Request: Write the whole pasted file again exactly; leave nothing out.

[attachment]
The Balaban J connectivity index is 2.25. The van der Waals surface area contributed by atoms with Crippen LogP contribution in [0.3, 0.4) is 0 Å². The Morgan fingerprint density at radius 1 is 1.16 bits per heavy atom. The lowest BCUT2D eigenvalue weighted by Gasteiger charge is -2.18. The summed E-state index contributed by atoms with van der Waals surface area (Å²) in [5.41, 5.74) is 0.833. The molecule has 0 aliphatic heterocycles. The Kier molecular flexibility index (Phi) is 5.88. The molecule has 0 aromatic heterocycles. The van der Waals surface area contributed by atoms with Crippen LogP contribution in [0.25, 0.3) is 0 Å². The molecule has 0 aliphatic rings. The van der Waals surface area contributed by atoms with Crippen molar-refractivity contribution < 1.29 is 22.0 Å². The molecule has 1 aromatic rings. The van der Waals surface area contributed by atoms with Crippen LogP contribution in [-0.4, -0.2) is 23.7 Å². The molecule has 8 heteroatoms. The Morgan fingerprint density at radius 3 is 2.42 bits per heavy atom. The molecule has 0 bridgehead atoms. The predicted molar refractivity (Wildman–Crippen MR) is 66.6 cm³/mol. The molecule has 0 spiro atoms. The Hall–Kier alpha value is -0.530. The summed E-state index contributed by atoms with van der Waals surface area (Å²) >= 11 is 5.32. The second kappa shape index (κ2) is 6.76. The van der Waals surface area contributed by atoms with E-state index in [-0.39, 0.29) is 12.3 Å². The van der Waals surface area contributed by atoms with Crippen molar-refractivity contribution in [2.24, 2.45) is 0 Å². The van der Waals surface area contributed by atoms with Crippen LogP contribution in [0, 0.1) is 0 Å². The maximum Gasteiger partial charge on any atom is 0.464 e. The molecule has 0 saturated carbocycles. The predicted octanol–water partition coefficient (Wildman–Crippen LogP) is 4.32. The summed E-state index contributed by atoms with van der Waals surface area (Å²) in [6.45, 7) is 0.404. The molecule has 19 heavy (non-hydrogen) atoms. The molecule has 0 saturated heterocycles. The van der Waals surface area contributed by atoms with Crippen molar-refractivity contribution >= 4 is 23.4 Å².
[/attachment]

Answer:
The Balaban J connectivity index is 2.25. The van der Waals surface area contributed by atoms with Crippen LogP contribution in [0.3, 0.4) is 0 Å². The Morgan fingerprint density at radius 1 is 1.16 bits per heavy atom. The lowest BCUT2D eigenvalue weighted by Gasteiger charge is -2.18. The summed E-state index contributed by atoms with van der Waals surface area (Å²) in [5.41, 5.74) is 0.833. The molecule has 0 aliphatic heterocycles. The Kier molecular flexibility index (Phi) is 5.88. The molecule has 0 aromatic heterocycles. The van der Waals surface area contributed by atoms with Crippen LogP contribution in [0.25, 0.3) is 0 Å². The molecule has 0 aliphatic rings. The van der Waals surface area contributed by atoms with Crippen molar-refractivity contribution < 1.29 is 22.0 Å². The molecule has 1 aromatic rings. The van der Waals surface area contributed by atoms with Crippen LogP contribution in [-0.4, -0.2) is 23.7 Å². The molecule has 8 heteroatoms. The Morgan fingerprint density at radius 3 is 2.42 bits per heavy atom. The molecule has 0 bridgehead atoms. The predicted molar refractivity (Wildman–Crippen MR) is 66.6 cm³/mol. The molecule has 0 spiro atoms. The Hall–Kier alpha value is -0.530. The summed E-state index contributed by atoms with van der Waals surface area (Å²) >= 11 is 5.32. The second kappa shape index (κ2) is 6.76. The van der Waals surface area contributed by atoms with E-state index in [-0.39, 0.29) is 12.3 Å². The van der Waals surface area contributed by atoms with Crippen molar-refractivity contribution in [2.24, 2.45) is 0 Å². The van der Waals surface area contributed by atoms with Crippen LogP contribution in [0, 0.1) is 0 Å². The maximum Gasteiger partial charge on any atom is 0.464 e. The molecule has 0 saturated carbocycles. The predicted octanol–water partition coefficient (Wildman–Crippen LogP) is 4.32. The summed E-state index contributed by atoms with van der Waals surface area (Å²) in [6.45, 7) is 0.404. The molecule has 19 heavy (non-hydrogen) atoms. The molecule has 0 saturated heterocycles. The van der Waals surface area contributed by atoms with Crippen molar-refractivity contribution >= 4 is 23.4 Å².